I also heard that you shouldn't wash a stone in the dishwasher because the microscopic pores get moisture in them that can't get out and they either crack in the DW or sustain firther damage that will cause them to crack in the future...
     
  22. chefann

    chefann Legend Member Gold Member

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    Water boils at 212 degrees Farenheit at sea level. The temp goes down as the altitude goes up.
    (Sorry - sometimes I get "explainey". But now you know.)
     
    Jan 3, 2007
    #22
  23. gilliandanielle

    gilliandanielle Legend Member

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    We love your nerdy self Ann!!
     
  24. DanielleQ

    DanielleQ Advanced Member

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    OK--this, I love! You rock, Ann!
     
    Jan 3, 2007
    #24
  25. chefann

    chefann Legend Member Gold Member

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    All right- here's another one. The burning point of paper (at which it will start flaming) is 451 degrees F. That's why you can bake caramel corn in a paper bag - it bakes at 250. (It's also where the book Farenheit 451 got its title.)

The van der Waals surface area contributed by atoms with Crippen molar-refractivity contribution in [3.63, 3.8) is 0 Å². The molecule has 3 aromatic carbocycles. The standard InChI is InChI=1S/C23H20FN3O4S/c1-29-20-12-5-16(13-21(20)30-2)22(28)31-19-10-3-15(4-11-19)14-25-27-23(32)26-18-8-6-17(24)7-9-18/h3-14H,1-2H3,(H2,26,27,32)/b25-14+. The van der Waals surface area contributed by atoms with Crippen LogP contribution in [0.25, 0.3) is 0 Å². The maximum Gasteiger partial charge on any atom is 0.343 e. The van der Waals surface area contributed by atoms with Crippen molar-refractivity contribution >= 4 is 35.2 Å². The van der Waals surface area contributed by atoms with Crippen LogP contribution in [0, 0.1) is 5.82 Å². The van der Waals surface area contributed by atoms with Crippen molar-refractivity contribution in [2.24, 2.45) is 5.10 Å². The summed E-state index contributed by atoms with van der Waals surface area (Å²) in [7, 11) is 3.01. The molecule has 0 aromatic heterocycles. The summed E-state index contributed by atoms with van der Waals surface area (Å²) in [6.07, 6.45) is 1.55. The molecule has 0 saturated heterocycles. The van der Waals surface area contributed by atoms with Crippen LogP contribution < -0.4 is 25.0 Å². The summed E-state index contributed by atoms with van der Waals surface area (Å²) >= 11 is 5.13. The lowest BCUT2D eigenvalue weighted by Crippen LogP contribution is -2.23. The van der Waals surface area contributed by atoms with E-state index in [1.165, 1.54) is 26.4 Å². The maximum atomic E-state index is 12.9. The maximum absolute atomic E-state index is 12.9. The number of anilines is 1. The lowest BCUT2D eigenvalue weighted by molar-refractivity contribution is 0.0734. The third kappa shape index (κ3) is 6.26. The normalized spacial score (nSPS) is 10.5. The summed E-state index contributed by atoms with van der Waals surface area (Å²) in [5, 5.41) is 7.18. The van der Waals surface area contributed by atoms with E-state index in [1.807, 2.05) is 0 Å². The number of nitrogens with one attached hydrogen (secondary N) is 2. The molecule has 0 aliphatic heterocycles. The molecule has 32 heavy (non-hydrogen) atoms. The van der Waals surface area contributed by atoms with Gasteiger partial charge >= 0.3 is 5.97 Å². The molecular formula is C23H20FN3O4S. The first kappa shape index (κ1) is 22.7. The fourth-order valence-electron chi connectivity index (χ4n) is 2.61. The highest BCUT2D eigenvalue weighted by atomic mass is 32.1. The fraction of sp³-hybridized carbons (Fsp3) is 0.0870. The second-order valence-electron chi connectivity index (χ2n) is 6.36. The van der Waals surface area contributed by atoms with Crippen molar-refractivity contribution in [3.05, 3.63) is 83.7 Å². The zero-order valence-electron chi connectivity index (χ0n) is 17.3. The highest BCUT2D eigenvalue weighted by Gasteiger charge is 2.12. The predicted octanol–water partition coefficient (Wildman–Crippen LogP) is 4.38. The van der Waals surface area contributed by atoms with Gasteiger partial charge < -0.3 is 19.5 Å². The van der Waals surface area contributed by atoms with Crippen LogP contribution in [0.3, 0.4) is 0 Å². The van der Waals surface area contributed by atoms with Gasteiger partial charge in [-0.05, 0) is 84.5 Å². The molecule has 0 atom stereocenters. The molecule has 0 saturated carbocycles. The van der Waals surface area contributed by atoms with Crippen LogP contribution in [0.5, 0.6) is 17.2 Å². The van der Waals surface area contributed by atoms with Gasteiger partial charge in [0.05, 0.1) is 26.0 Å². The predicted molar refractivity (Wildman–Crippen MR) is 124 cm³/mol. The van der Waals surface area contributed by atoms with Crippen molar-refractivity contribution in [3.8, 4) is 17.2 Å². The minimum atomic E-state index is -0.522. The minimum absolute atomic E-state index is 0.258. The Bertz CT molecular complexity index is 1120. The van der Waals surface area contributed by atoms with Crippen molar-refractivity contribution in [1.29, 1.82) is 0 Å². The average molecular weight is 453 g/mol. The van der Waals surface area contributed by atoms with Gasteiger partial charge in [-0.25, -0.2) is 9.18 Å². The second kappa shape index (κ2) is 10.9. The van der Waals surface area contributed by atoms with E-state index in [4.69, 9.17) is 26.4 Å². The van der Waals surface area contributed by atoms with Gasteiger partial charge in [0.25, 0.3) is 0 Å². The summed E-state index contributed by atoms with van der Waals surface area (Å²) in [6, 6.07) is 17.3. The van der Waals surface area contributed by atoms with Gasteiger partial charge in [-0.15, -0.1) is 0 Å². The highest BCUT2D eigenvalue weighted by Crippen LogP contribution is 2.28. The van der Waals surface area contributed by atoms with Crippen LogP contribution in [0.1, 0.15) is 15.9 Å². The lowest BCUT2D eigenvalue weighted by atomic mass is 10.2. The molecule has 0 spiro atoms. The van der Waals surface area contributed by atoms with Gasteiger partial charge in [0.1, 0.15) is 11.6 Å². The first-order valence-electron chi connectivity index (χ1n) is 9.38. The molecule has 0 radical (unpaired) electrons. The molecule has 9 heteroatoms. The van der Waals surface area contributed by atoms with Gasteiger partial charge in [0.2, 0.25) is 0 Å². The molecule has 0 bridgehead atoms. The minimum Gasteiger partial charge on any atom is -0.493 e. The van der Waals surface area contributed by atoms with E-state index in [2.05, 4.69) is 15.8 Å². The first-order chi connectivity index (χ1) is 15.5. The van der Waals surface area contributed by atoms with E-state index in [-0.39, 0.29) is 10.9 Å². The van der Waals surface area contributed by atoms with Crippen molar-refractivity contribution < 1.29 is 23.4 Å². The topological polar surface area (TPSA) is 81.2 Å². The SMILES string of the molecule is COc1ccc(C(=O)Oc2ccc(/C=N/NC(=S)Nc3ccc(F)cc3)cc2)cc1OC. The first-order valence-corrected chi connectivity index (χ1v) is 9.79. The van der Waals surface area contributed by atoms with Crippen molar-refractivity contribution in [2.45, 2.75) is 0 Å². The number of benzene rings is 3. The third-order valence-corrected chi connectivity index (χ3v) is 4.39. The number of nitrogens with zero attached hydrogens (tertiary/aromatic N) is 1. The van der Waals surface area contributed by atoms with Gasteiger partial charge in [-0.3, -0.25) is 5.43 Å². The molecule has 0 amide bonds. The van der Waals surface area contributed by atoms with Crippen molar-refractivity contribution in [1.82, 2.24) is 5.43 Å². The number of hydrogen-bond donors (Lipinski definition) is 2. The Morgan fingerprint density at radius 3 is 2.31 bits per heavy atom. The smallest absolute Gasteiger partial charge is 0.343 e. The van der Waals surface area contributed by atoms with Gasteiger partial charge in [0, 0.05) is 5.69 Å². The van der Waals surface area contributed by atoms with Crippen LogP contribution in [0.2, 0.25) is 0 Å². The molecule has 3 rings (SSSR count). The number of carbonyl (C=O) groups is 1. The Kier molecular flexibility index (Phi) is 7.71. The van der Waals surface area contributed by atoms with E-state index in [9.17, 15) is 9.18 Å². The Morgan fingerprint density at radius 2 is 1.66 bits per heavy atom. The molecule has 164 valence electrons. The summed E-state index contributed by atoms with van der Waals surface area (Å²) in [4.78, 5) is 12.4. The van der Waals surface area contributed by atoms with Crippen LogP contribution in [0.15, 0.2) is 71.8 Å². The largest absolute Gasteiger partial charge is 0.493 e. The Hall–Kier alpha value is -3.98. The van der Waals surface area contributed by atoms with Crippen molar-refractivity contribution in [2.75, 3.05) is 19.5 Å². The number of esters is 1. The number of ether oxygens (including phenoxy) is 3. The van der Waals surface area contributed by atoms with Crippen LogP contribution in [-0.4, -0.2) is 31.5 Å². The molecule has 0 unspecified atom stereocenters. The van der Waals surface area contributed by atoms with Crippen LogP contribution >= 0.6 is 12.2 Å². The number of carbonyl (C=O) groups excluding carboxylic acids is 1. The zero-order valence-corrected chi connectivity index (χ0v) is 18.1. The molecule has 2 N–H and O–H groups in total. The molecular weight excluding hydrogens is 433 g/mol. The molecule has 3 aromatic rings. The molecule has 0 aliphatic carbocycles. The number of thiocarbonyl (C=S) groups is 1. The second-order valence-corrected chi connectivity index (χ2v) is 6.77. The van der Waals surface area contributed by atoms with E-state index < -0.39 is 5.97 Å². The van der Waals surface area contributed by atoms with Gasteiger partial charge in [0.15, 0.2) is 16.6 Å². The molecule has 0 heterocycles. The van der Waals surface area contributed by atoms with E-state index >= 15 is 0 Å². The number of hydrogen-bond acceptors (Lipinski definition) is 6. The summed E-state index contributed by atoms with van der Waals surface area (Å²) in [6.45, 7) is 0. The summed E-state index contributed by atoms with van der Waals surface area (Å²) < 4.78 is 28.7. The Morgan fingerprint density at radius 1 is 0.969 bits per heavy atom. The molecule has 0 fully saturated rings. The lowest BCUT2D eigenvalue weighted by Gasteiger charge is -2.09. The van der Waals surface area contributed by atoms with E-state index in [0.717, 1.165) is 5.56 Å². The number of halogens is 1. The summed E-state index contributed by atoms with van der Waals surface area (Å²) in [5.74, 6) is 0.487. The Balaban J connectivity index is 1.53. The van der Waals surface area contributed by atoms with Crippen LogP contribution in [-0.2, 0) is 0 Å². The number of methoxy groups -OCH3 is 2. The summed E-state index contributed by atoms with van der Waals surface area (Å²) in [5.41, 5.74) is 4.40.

Back to the boiling point of water. Raising the pressure raises the temperature at which water boils. That's why it boils at a lower temp at altitude. When you cook in a pressure cooker, it puts the water inside it at higher pressure (usually 15 pounds for a home cooker). That causes the water to reach a higher temp before boiling, which in turn cooks the food faster. That's why you can cook things so much faster in a pressure cooker than in an open pot on the stove.
     
    Jan 3, 2007
    #25
  26. gilliandanielle

    gilliandanielle Legend Member

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    nerd...LOL!!
     
  27. tlennhoff

    tlennhoff Legacy Member

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    Gosh I've missed you while I was away.
     
    Jan 7, 2007
    #27
  28. thechefofnorthbend

    thechefofnorthbend Veteran Member

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    Who the heck needs the Discovery Channel or Wikipedia!! We have ANN!!!